How to place a safe bet on the market

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The Independent Online
TEMPTED by pre-packaged investments that guarantee money back in full and a limited share of any gain on one of the stock market indices?

A DIY effort could produce better results at lower cost with greater flexibility and tax-efficiency, acccording to John Szymanowski, an investment trust specialist at SG Warburg Securities.

Most off-the-shelf investments guarantee either money back or a percentage of stock market gains, but they lock investors in for a set term and impose high penalties for cashing in early. They also pay for the guaranteed return by giving up part of any gain realised and probably all dividend income.

Mr Szymanowski's DIY plans have none of these disadvantages, providing relatively high income as well as a reasonable chance - although not a guarantee - of a full payback after five years.

As shown in the table, the plan is that investors buy a mix of investment trust income shares and zero-dividend shares. As their names imply, income shares pay dividends while zeros pay none but both are redeemed by the investment trust issuers at fixed prices on set dates. In the case of income shares, the amount payable on redemption may be negligible, such as the 0.lp per income share due from M&G Recovery in April 2002.

All the income shares shown in the table qualify for personal equity plans but, given the number of shares involved, investors would have to be careful to choose a PEP manager whose charges for reclaiming the tax automatically deducted from dividends would not wipe out the tax benefit.

The zero dividend shares cannot be held in PEPs, but any capital gain on sale or redemption should escape tax if set against the £6,000 annual capital gains tax exemption (assuming this fiscal break survives the political vicissitudes of the next few years).

Mr Szymanowski's plan assumes investors will sell all the investment trust shares in March 2000, and estimates the then prices of the income shares on the very conservative basis that they will not have produced any dividend growth by that time. Estimates of the March 2000 prices of the zeros also build in a wide safety margin.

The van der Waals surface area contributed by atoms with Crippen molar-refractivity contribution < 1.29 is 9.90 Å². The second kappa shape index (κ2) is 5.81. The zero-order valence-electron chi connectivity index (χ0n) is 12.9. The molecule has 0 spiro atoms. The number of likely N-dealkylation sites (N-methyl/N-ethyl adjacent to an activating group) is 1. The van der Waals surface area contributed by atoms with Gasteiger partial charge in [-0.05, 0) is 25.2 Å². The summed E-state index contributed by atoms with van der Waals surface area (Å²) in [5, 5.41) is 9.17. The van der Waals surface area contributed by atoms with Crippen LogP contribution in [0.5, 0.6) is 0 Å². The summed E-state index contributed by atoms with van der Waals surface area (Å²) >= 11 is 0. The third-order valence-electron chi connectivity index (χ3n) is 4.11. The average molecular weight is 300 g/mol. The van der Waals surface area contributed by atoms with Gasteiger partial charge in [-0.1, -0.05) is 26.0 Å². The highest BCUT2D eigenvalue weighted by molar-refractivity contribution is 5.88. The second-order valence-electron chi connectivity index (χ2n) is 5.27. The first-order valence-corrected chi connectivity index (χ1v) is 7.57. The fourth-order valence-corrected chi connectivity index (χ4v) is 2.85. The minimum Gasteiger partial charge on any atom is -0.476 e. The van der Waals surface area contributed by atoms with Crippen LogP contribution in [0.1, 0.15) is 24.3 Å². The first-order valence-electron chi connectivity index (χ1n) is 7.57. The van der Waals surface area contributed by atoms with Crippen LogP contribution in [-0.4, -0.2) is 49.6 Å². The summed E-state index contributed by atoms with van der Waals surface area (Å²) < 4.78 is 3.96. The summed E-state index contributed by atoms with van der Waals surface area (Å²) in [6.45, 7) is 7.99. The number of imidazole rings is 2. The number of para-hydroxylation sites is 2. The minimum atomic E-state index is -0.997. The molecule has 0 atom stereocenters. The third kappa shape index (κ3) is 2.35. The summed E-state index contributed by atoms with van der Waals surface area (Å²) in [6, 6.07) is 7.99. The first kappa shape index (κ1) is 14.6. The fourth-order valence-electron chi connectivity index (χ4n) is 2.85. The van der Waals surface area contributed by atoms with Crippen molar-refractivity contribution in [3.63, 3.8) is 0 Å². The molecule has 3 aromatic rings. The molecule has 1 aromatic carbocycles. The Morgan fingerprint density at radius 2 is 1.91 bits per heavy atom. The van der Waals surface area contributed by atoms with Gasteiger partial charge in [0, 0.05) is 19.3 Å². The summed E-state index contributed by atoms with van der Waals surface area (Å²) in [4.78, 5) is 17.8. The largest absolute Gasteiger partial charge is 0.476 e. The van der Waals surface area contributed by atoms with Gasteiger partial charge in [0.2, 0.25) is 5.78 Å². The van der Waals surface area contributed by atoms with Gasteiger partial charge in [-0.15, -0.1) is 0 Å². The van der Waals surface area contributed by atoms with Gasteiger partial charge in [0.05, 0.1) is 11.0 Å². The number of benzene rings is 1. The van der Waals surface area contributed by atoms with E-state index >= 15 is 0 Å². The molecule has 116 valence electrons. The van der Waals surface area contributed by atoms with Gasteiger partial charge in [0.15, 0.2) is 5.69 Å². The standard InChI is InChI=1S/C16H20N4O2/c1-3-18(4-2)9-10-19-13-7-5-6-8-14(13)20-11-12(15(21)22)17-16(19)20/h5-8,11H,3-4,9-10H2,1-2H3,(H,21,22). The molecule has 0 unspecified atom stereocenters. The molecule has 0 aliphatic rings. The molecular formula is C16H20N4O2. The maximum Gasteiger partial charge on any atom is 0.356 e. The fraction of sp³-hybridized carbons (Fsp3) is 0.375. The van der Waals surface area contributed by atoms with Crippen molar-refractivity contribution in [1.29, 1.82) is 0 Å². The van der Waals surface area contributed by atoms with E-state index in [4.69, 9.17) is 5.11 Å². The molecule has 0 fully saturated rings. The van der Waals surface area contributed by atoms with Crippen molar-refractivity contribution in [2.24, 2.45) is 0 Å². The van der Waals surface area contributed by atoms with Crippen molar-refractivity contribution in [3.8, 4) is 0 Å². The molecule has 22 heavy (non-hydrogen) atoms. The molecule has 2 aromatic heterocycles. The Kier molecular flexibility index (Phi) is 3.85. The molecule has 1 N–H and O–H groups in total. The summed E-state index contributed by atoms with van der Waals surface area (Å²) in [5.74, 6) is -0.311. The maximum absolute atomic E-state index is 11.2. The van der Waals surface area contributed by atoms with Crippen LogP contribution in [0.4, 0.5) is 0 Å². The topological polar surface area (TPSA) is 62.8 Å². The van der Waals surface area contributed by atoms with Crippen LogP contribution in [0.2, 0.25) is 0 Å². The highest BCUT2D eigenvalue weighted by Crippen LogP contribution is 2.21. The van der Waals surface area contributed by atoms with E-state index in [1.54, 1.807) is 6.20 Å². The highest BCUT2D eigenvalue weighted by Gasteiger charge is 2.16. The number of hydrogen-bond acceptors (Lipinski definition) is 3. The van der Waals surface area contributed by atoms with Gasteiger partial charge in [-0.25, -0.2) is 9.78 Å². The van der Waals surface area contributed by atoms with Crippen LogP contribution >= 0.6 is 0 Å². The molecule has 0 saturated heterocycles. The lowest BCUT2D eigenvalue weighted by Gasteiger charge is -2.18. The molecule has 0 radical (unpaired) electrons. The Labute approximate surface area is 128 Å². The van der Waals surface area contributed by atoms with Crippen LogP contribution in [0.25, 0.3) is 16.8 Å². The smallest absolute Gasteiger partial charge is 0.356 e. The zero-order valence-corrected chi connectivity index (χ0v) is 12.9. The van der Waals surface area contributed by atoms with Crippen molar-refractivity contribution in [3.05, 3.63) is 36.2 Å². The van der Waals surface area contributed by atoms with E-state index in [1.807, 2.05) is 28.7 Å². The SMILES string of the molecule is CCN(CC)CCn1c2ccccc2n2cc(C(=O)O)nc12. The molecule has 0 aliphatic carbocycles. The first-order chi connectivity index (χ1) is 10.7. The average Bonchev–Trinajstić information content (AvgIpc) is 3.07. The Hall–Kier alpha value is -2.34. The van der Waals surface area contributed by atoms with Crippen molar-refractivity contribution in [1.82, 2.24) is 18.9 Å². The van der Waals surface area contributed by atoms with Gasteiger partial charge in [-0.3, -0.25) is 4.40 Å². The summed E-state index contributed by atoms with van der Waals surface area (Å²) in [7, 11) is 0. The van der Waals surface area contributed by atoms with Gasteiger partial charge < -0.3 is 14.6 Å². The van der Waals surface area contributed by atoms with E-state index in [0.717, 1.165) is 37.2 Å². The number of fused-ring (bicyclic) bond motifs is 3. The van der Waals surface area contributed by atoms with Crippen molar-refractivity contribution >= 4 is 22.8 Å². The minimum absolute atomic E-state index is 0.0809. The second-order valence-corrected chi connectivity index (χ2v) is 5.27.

At present, all three zeros in the table can already cover their redemption prices out of existing assets and still have somewhere between 9 per cent and 10 per cent to spare.

So if the assets of all three trusts declined by more than 1 per cent a year between now and the redemption dates, the trusts would still be able to meet their payouts on zeros. Mr Szymanowski said this would reassure investors planning to sell the zeros up to two years before the redemption is due.

"The cover is pretty reasonable," said Mr Szymanowski. "M&G Income is due to redeem at 102.6p in November 2001, but all we want from them in March 2000 is 89p. Gartmore Scotland's redemption price for July 2001 is 292.4p, and all we are looking for is 259p. Gartmore Shared (senior) is due to pay out 198.8p in April 2002, so our estimate of 162p by March 2000 is fairly conservative."

Interest rates will also influence the price of zeros. "If interest rates go up over the next five years, you may have to hold on a little beyond March 2000 to achieve those estimated prices," explained Mr Szymanowski. "But if interest rates were to fall, you could reach those prices much more quickly, and there is nothing to stop you cashing in early - there are no early redemption penalties or cancellation charges."

In contrast, a ready-made, guaranteed PEP soon to be launched by Scottish Amicable is to guarantee investors money back after five and a half years and a fixed income of probably 7 per cent from a new investment trust. But the company will pocket any capital or income in excess of the guaranteed return, while investors who cash in before mid-2001 will pay a £25 exit charge as well as forfeiting the full money-back guarantee.